LIVE REVIEW: The BareKnuckle Betties, Midnight Revival, Silent Coyote at the Five Spot

The BareKnuckle Betties
Photo by Lizzy Johnston

I’ve always felt that, traditionally, the Five Spot is a venue for fledgling jam/groove-oriented bands and electro groups to cut their teeth and pick up some serious performance skills before “graduating” to the more elaborate and distinguished stage at the Variety Playhouse next door. Hence, it was a pleasant surprise to see the club open things up and put hardcore post-punk band Silent Coyote on the same bill as Midnight Revival, a bluesy Southern rock act, and the BareKnuckle Betties, a raucous, all-female country and bluegrass band.

Silent Coyote kicked off the jams for the night with a simple breed of post-punk and hard rock. It reminded me of early Polvo and also Drive Like Jehu, but with more guitar solos. Their guitarist Ben Davidow was certainly the most entertaining member to watch; his playing was equal parts blues, punk and hardcore, like the bastard stepchild of Ian Mackaye and Jimmy Page.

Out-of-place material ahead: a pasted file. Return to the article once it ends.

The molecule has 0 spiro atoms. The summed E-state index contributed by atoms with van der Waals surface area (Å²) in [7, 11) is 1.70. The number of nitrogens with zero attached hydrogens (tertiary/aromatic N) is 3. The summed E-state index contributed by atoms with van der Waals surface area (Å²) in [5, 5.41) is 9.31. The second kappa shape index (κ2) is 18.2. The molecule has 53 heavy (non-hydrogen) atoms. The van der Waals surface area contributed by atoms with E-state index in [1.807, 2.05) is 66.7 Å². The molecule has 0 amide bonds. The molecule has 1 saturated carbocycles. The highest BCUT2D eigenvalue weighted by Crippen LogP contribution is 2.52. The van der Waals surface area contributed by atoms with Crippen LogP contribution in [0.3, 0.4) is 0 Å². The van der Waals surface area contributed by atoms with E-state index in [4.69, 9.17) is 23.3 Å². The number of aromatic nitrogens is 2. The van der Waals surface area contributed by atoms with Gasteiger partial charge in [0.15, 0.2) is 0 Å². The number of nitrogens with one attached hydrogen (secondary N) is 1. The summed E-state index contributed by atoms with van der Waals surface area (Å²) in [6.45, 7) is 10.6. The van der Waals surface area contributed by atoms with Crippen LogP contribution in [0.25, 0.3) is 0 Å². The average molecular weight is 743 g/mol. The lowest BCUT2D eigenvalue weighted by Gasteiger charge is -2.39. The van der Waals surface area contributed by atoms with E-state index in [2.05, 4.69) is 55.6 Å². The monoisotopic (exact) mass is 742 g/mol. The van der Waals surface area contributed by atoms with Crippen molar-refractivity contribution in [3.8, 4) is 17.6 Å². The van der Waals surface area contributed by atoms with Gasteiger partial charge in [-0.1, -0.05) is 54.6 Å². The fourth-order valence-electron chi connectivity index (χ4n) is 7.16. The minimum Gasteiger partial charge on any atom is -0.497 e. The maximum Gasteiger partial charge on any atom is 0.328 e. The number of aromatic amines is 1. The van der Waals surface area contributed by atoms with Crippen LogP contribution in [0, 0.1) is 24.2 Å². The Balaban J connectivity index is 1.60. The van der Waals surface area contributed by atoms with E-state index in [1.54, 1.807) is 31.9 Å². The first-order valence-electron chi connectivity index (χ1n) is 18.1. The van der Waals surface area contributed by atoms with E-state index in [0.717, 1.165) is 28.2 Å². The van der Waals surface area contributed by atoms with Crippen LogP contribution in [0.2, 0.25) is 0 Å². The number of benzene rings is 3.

With Davidow leading the way, Silent Coyote blasted through comedic songs such as “Fuck You, I’m an Octopus” and “Spanish Fly.” But while the band played with plenty of urgency, their set lacked strong vocal hooks and the additional harmonies that would have smoothed out some of the rough transitions between their choruses and bridges. I feel this is a band with a lot of potential, but they’re still a very rough diamond.

The next act was Midnight Revival who brought a stripped-down form of blues and Southern rock to the stage. Their sound was reminiscent of artists like JJ Grey and Mofro, Warren Haynes, and Drive By Truckers. While I appreciate this kind of music, for some inexplicable reason, the group played their entire set sitting down, and that was a total drawback for me. It detracted from their performance and ultimately I was not impressed, so I hit the bar. Magically, their set improved.

The BareKnuckle Betties headlined and they blazed through rough and tumble country and bluegrass songs with titles like “Die Baby Die” and “Truck Stop Love.” Unfortunately, I am not a huge country fan and can’t reference too many country groups, but think Veruca Salt with banjos. Overall, the BareKnuckle Betties were great. I feel they add a fresh angle and spin on Atlanta’s rock scene, which is currently drowning in reverb and washed-out campfire chords. They put on a very entertaining performance, and did so with catchy honky tonk stompers that would likely appeal to a variety of different audiences. Look for these ladies to start making some noise around town in the coming months.

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